For Claire, an intelligent liberated woman of the 20th century, such barbarity is unacceptable, indeed contemptible. But, stripped of modern ethical standards, clan society in the 18th century worked pretty well, and Claire was operating in a cultural vacuum (her culture had not yet been born!).
The episode put me in mind of Alistair Moffat's comments in his excellent book on Hadrian's Wall, on the relative barbarism of Romans and the invaded, artistic but illiterate Celts, "In AD 105 the Emperor Trajan sent 50,000 captives back to Rome to be butchered by gladiators for the amusement of spectators... very civilised".
Where a culture has superior military power, it somehow believes that its values are superior to those who are less developed, less able to defend themselves.
In 1919 the Aliab Dinka of Southern Sudan, naked, spear-carrying cattle herders were not paying their taxes and, when confronted, had the temerity to outwit the government forces and kill the provincial governor. The Lewis gun equipped punitive expedition burned villages and drove off 7000 cattle, sold to fund the occupying force. Who were the Barbarians?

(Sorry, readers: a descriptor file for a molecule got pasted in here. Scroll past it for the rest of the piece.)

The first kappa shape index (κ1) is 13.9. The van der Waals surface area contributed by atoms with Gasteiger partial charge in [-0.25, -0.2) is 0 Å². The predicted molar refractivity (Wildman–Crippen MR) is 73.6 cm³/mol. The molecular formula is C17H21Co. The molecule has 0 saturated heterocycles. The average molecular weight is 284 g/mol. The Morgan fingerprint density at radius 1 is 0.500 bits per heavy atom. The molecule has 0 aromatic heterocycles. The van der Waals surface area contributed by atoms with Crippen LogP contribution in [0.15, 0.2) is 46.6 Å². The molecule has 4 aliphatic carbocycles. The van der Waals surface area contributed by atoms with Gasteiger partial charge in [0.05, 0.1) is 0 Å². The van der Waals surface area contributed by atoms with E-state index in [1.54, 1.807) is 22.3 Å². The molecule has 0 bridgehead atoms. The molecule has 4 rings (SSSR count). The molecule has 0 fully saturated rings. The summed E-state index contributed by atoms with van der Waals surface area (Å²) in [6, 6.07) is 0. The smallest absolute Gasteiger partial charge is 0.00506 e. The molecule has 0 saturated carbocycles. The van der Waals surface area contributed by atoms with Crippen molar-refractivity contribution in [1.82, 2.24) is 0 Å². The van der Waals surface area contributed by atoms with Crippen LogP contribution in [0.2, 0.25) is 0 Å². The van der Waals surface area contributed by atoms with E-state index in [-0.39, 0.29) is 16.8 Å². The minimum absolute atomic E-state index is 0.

The extirpation of a cult was more or less exactly what the Duke of Cumberland had in mind with his brutal and indiscriminate suppression of the Highlands in 1746. The violence and sense of superiority of the British Army of the day is only a little exaggerated in the TV series.
That was 270 years ago. But the conviction that more developed cultures are superior (and should be imposed) still endures.